Ammonium bicarbonate is an inorganic compound with formula (NH4)HCO3, simplified to NH5CO3. The compound has many names, reflecting its long history. Chemically speaking, it is the bicarbonate salt of the ammonium ion. It is a colourless solid that degrades readily to carbon dioxide, water and ammonia.

Apple scab

Apple scab is a disease of Malus trees, such as apple trees, caused by the ascomycete fungus Venturia inaequalis. The disease manifests as dull black or grey-brown lesions on the surface of tree leaves, buds or fruits. Lesions may also appear less frequently on the woody tissues of the tree. Fruits and the undersides of leaves are especially susceptible. The disease rarely kills its host, but can significantly reduce fruit yields and fruit quality. Affected fruits are less marketable due to the presence of the black fungal lesions.

Buckley's

W. K. Buckley Limited is a corporation operating in Canada that manufactures medicines for health problems such as the common cold. They also have children's medicine which are sold under the brand Jack & Jill. The company is located in Mississauga, Ontario. It is a subsidiary of Novartis.

The company was founded in 1919 by William Knapp Buckley (1890 - 1978), In 1978, after W. K. Buckley's death, his adopted son Frank Buckley became the president of the company. In the mid-1980s, Frank became spokesperson promoting the "It Tastes Awful. And It Works." slogan, which became very successful.

Novartis, the Swiss-based conglomerate with 2005 sales of $32 billion, purchased ownership of the Buckley's brand and formulas in 2002, effectively denying a third generation run at leading Buckley's by Frank's son Donald.The remaining Buckley company, William Knapp Limited, which provides Marketing consultancy services, is effectively led by David Rieger, The Vice President of Marketing reporting directly to Frank Buckley. Prior to this position, Mr. Rieger held a number of other senior positions with the Buckley organization and with the Novartis conglomerate.

Carbonated water

Carbonated water (also known as soda water, sparkling water or, especially in the U.S., seltzer or seltzer water) is water containing dissolved carbon dioxide gas, either artificially injected under pressure or occurring due to natural geological processes. Carbonation causes small bubbles to form, giving the water an effervescent quality. Common forms include sparkling natural mineral water, club soda, and commercially produced sparkling water.Club soda, sparkling mineral water, seltzer and many other sparkling waters contain added or dissolved minerals such as potassium bicarbonate, sodium bicarbonate, sodium citrate, or potassium sulfate. These occur naturally in some mineral waters but are also commonly added artificially to manufactured waters to mimic a natural flavor profile. Various carbonated waters are sold in bottles and cans, with some also produced on demand by commercial carbonation systems in bars and restaurants, or made at home using a carbon dioxide cartridge.It is thought the first person to aerate water with carbon dioxide was William Brownrigg in 1740, although he never published a paper. Carbonated water was independently accidentally invented by Joseph Priestley in 1767 when he discovered a method of infusing water with carbon dioxide after suspending a bowl of water above a beer vat at a brewery in Leeds, England. He wrote of the "peculiar satisfaction" he found in drinking it, and in 1772 he published a paper entitled Impregnating Water with Fixed Air. Priestley’s apparatus, which featured a bladder between the generator and the absorption tank to regulate the flow of carbon dioxide, was soon joined by a wide range of others. However, it wasn’t until 1781 that carbonated water began being produced on a large scale with the establishment of companies specialized in producing artificial mineral water. The first factory was built by Thomas Henry of Manchester, England. Henry replaced the bladder in Priestley’s system with large bellows.While Priestley is regarded as "the father of the soft drink", he did not benefit financially from his invention. He did however receive scientific recognition when the Council of the Royal Society "were moved to reward its discoverer with the Copley Medal" in 1772.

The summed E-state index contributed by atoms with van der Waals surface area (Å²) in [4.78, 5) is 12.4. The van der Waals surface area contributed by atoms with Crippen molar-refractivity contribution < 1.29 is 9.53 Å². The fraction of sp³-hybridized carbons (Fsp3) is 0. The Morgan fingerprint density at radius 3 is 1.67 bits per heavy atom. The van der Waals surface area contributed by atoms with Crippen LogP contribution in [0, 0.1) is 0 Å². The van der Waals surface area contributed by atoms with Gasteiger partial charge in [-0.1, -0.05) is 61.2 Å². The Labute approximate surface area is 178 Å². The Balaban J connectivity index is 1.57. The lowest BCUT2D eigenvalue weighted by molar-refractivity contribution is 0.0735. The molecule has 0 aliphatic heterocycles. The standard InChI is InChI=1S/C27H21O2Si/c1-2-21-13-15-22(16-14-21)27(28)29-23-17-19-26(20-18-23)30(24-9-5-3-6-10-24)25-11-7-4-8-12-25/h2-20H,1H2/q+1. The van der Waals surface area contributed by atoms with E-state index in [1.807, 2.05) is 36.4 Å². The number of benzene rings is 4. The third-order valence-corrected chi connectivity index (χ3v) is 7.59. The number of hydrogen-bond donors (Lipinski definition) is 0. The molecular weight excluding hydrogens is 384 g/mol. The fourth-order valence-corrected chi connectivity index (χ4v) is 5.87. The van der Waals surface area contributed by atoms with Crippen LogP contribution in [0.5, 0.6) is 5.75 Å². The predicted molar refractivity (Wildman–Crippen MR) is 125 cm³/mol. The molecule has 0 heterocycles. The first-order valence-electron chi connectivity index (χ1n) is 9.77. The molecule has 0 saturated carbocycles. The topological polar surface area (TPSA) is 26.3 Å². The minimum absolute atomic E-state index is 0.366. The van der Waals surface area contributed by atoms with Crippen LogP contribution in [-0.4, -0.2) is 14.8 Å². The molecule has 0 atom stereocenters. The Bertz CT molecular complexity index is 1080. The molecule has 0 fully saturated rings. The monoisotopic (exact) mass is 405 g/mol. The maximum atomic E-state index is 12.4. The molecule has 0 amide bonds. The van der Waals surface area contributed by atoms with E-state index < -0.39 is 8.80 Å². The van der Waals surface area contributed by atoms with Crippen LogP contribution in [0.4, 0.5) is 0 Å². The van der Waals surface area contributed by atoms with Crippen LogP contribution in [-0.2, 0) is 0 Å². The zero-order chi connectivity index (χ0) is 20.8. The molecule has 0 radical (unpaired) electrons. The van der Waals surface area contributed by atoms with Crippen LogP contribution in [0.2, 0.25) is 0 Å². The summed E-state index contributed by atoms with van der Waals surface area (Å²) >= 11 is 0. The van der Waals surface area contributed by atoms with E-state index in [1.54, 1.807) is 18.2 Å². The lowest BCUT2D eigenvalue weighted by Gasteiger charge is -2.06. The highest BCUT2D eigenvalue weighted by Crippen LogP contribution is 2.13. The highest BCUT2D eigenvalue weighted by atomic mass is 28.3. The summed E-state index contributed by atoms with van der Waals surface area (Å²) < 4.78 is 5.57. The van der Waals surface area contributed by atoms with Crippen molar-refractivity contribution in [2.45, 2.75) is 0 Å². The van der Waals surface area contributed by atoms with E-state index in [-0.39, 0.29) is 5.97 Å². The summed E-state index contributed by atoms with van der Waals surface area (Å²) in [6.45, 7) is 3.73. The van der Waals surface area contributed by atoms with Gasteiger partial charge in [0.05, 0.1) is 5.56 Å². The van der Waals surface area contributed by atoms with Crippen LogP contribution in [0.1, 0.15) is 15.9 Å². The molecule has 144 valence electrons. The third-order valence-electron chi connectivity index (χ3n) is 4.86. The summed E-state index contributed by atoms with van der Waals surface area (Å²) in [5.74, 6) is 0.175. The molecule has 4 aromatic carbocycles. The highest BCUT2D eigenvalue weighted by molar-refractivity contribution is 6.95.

Club soda

Club soda is a manufactured form of unflavored carbonated water, commonly used as a drink mixer. Potassium bicarbonate, potassium sulfate or sodium citrate are artificially added to replicate constituents commonly found in natural mineral waters.